L-Citrulline Benefits, Side Effects And Dosage

LCitrulline amino acid visual representationL-Citrulline is an amino acid that’s been derived from watermelon from which was first isolated by two scientists called Koga & Odake in 1914. Not that it matters really much for what we need but it’s good to know some details :).

While many supplement companies create custom supplements that have this ingredient in their compunds, stating that it actually speeds recovery and marketing it as a potent nitric oxider, does it actually works?

What Research Says About L-Citrulline?

Plenty of studies (1) done with healthy people have shown that they actually reached exhaustion faster than people that were given a placebo supplement – quite interesting isn’t it?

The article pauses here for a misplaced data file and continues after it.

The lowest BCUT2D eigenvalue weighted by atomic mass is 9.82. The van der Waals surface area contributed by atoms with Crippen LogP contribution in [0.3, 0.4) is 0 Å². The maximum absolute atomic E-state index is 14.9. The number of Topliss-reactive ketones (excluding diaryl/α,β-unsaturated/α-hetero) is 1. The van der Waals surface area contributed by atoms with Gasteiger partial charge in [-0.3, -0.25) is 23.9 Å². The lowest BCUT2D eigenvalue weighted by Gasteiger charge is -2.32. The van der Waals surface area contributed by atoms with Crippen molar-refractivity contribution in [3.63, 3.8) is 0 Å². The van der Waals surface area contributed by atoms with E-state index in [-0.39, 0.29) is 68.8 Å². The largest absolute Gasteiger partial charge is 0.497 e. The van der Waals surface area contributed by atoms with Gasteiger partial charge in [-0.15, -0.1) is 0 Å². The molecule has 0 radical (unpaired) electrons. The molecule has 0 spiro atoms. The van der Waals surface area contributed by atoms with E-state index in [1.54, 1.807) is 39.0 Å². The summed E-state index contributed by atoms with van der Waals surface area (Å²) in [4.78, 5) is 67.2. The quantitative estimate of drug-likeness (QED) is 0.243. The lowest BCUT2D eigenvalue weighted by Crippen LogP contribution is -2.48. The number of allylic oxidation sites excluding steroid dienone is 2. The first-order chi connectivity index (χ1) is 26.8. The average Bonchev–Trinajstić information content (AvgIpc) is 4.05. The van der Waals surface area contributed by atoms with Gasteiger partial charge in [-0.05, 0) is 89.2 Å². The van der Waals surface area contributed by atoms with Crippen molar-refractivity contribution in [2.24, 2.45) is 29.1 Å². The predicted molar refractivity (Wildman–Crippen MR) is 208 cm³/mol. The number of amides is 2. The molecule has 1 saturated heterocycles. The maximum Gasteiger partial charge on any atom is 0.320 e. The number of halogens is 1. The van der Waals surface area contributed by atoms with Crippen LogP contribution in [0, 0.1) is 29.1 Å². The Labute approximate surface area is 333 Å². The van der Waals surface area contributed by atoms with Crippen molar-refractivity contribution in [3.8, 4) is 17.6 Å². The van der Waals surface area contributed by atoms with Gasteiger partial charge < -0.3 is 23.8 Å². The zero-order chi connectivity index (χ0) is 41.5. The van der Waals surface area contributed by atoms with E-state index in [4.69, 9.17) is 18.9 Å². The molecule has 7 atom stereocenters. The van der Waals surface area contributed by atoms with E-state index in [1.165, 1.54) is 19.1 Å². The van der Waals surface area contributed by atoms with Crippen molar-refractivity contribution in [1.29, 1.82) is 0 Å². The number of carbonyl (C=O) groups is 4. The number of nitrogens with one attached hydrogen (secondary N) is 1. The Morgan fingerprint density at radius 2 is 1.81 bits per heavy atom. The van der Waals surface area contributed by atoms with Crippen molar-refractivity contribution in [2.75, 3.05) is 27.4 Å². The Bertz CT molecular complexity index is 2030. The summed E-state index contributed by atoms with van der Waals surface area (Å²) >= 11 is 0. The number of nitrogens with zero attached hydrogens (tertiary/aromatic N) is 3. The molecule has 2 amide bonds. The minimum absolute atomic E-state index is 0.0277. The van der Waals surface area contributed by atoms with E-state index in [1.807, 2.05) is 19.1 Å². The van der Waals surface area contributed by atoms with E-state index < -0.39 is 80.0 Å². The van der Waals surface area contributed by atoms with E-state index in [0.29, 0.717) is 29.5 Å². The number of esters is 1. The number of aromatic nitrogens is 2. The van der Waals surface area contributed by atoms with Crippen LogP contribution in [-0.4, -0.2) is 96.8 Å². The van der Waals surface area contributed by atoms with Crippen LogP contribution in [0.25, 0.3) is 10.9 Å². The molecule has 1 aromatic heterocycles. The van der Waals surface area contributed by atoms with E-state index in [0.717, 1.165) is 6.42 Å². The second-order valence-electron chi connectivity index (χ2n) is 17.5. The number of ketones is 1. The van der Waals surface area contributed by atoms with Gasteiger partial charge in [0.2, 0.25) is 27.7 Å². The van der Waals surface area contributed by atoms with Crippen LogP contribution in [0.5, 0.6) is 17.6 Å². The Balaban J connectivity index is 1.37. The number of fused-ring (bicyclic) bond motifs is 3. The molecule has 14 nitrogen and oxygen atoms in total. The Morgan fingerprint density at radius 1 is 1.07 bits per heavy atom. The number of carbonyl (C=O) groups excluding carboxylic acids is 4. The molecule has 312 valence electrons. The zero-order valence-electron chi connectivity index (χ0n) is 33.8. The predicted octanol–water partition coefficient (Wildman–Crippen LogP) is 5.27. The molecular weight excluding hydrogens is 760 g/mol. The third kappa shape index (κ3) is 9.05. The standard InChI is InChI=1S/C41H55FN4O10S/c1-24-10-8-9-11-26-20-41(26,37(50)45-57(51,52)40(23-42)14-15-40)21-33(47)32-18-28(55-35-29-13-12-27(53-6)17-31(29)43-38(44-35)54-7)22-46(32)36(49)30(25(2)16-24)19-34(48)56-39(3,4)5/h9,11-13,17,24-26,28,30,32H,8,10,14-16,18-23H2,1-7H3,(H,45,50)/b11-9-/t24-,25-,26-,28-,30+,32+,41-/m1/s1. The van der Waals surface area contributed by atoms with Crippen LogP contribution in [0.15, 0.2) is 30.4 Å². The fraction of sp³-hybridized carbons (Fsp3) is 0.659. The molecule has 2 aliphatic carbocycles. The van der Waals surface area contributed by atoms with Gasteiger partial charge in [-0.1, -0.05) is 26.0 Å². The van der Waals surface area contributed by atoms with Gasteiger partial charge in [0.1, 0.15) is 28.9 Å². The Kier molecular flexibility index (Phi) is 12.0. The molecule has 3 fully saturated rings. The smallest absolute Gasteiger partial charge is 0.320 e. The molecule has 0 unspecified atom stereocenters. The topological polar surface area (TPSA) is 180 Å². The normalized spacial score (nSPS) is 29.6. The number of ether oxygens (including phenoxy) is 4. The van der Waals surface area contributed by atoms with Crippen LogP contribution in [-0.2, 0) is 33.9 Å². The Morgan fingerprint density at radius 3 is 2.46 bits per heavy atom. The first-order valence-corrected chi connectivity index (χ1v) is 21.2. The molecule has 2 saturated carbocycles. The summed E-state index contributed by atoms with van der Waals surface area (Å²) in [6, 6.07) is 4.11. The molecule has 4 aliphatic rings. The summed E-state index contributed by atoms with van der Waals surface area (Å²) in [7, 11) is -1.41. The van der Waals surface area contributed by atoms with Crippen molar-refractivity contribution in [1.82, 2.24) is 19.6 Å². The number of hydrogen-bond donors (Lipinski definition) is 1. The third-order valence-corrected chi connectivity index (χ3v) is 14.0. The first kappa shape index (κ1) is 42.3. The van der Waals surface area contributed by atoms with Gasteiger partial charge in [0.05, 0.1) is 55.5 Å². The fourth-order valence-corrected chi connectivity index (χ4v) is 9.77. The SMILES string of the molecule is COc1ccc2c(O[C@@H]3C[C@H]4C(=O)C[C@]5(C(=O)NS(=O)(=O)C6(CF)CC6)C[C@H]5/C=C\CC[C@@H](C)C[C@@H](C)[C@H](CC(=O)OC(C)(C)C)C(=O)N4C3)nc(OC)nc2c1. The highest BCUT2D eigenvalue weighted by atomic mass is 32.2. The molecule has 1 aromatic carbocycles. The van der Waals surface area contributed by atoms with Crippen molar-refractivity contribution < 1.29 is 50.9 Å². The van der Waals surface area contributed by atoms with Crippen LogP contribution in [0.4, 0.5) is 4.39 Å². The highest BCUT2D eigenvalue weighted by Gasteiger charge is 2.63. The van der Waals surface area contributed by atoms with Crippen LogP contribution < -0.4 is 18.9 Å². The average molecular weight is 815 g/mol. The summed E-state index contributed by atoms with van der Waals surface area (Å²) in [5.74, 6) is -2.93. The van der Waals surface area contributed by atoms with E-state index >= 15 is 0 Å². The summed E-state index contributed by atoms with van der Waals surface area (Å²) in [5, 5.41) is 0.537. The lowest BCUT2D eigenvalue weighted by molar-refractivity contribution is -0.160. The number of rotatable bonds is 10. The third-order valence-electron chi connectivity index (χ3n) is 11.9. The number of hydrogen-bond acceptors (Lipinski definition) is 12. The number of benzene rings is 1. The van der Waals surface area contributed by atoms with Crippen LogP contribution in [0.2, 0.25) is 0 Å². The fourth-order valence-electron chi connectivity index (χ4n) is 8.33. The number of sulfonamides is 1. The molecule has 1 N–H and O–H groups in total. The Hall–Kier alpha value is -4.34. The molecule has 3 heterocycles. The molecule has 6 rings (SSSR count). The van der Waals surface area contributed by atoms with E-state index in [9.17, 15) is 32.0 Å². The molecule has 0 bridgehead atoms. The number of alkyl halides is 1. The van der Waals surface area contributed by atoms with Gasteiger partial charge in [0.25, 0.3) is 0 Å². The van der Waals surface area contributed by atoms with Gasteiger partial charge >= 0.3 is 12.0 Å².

The group received 9 grams of this amino acid which is actually way more than you can find in a normal supplement.

Another interesting study (2) I’ve found regarding this amino acid states that ingesting ~8g helped with muscle endurance when people were put on a weight training routine and also showed a decrease in overall muscle soreness by a huge amount in my opinion: 40%.

Alright but what about nitric oxide levels?

This is the mistake which supplement companies are currently doing – they actually believe that this amino-acid can raise nitric oxide levels when the reality is that it doesn’t.

We can find some of the L-citrulline benefits in some studies that have found that it can be a good solution when it comes to soreness and endurance and that’s why we can consider it a good “recovery” supplement.

Its effects are mixed – you can see people that notice increased endurance and decreased muscle soreness and also people that report no effect.

References: 1, 2

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